FORLORN HOPE FANCY • by Douglas Campbell

They listened politely while I played, and when I finished they applauded and embarrassed me with praise. But when the talk turned to pop stars I’d never heard of and football teams I no longer cared about, I left the glow of the fire and strolled north along the beach through fog-softened moonlight, feeling as I have so often lately, isolated, lost between youth and age. I couldn’t find any road leading into the future, and the road behind me, out of the past, had disappeared.

When I stopped and knelt to take my shoes off, I heard someone running behind me, splashing through the shallow froth. It was Shana, a former student of mine, whom I occasionally ran into around town. She’d invited me to play at the beach party. I wouldn’t ordinarily have chosen to spend an evening with people thirty-five years younger, but Shana was persuasive. And despite living only twenty miles inland, I hadn’t been to the ocean in months.

“Wonderful music, Mr. Edwards,” Shana said.

“Call me Darryl, please.”

“Okay. What was that last piece you played?”

“‘Forlorn Hope Fancy’. John Dowland. English Renaissance lutenist.”

“I almost cried.”

“It’s sad music. Dowland was a master of melancholy.”

We headed up the beach, Shana walking close beside me, her flowery scent mixing with the salty breeze. She was dark-haired, dark-eyed, and olive-skinned, her face delicate and lovely. She was fond of clinky bracelets and turquoise necklaces, and with her flowing dresses, gossamer scarves, and long hair, some hem or strand of her always seemed to be floating on the wind. I’d been divorced for two years when she took my Intro To Music course, and I’d noticed her.

“The first piece you played wasn’t sad.”

“‘Lady Hunsdon’s Puffe’.”

“Funny name!”

“All part of having to hustle for a living. Dowland composed quite a few musical tributes for wealthy patrons.”

“Why was he so melancholy?”

“Maybe from his one great disappointment.”

“Which was?”

“He applied to be court lutenist for Queen Elizabeth. But she was Protestant, and he was Catholic.”

“She turned him down?”

“She did. You should have taken my Renaissance Music course.”

“I almost did,” Shana said. “Can I tell you something?”


“I had a huge crush on you.”

“I”m flattered. We older men don’t get much attention from pretty young women.”

“Older men know things, though. I love that. Like you. You know music and play the guitar so beautifully.”

“You learn a few things if you live long enough.”

“How old are you, Darryl?”

“Sixty next birthday.”


“And you?”


“Wow,” I said, and we laughed.

“An ocean of time between us,” Shana said. Then she took my hand, a wonderful surprise. I hadn’t felt that for so long, the primal warmth of a touch.

“I used to sit in class wondering what it would be like to kiss you,” she said.

I stopped walking. “Wonder no more.”

Shana swung around in front of me, scarf and hair afloat on the breeze. I dropped my shoes, and she came into my arms, our first kiss a mix of delight and awkwardness. When the kiss ended she stayed in my arms, head resting against my chest.

“What was it like?” I asked.

“Better than my daydreams.”

We kissed again, already more sure and eager, our pleasure rising toward hunger. I could hardly believe it, a miracle, holding such youth and beauty in my arms. I nuzzled into her hair, kissed her ear, and whispered into it. “Would you consider spending the night with this older man?”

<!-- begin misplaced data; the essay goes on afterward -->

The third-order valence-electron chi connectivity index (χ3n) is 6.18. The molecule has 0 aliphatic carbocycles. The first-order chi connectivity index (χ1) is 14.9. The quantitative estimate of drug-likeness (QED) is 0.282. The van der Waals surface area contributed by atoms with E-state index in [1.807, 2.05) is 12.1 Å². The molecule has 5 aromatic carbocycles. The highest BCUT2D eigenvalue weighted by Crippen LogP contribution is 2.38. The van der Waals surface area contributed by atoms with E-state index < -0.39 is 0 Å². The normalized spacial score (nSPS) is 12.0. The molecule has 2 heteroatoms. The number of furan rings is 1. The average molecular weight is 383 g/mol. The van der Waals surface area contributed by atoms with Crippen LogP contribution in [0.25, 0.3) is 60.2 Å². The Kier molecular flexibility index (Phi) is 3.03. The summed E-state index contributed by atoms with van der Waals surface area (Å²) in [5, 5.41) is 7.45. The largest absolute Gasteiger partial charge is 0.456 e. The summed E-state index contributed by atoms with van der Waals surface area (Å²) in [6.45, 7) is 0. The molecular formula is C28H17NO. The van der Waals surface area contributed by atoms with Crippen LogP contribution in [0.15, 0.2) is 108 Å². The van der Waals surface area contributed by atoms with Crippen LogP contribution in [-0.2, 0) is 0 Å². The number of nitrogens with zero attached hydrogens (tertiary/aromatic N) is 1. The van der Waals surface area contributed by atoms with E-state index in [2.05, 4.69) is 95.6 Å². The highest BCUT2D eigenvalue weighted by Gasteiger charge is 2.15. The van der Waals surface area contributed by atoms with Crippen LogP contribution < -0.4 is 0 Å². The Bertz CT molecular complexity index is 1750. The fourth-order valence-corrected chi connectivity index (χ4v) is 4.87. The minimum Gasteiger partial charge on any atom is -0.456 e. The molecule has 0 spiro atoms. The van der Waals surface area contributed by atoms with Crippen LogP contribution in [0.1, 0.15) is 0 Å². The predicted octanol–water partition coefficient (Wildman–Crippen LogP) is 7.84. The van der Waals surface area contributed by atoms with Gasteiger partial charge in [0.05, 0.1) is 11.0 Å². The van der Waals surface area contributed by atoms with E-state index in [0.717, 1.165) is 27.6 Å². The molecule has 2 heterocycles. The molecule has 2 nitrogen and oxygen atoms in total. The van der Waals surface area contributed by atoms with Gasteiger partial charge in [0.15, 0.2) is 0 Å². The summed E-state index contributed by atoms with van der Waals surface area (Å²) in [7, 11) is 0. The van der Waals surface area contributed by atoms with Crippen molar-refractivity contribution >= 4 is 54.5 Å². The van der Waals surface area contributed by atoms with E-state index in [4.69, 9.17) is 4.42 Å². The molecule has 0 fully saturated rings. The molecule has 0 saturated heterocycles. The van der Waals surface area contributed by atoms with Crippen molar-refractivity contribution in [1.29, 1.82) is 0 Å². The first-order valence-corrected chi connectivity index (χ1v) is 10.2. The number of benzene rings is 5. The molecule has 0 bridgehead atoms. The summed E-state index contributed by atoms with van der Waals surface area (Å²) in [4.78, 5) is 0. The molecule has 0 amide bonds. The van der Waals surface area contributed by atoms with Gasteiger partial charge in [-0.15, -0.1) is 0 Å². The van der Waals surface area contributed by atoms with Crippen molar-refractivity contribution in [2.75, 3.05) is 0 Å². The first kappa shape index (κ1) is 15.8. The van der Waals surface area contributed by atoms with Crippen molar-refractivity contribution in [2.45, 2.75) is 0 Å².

Shana laughed and pulled away. “I’d consider it. But my husband wouldn’t be too pleased.”

“You’re kidding. You’re married?”

She nodded. “Two years.”

“Where’s your husband?”

“He’s a doctor, an intern. He works, works, works.”

“No ring?”

“It’s too loose. I’m afraid I’ll lose it.”

My legs felt weak, the feverish surge of life suddenly drained out of me.

“Before you kiss someone who’s not your husband, Shana, you should fill in all the pertinent details up front.”

“I never saw that coming, Darryl. I’m sorry. I just… I want everything, I guess. And I spend my life sitting home alone.”

“You can’t have everything.”

“I’m truly sorry.”

I felt like a fool. How utterly insane, thinking a woman so young and lovely would share my bed. I turned away from her toward the ocean and stumbled over my goddamn shoes. I picked them up, walked to the sloshing edge of the waves, and flung them out into the water.

“Oh my god,” Shana said.

“Old running shoes,” I said. “Worn out.”

“Like you?” Shana said, but not cruelly. She laughed and touched my shoulder, and I laughed with her. The only real cruelty surrounded me, in the ceaselessness of everything: the tides, the wind, the moon crossing the sky toward another dawn.

“Did you ever compose a musical tribute, Darryl?”

“‘Julia’s Galliard’. For my ex-wife.”

“That’s so sweet. No one will ever compose one for me.”

“Who knows?” I said, but Shana was looking away, toward a cluster of lights farther up the beach. Despite the ocean of time between us, I saw we weren’t so different, standing there on that shoreline. An aging, solitary man, a confused young woman, both struggling to navigate the wayward currents of the heart, a dark ocean that will never be mapped.

I looked the other way, back toward the fire and the parking lot. “I think I’ll head home, Shana.”

“Isn’t there a cafe where those lights are?” she said, pointing.

“I think so. The Portsider.”

“Let’s walk there,” Shana said. “We’ll drink some wine. You tell me how you got to be such an amazing person.”

I laughed. “That won’t take long.”

“Come with me, Darryl. Let’s keep going.”

I looked toward the parking lot again, then toward the cafe lights. A long walk either way, on tired legs.

“Come on,” Shana said.

She held out her hand to me, and I took it.

Douglas Campbell lives, writes, runs and plays his guitar in southwestern Pennsylvania.

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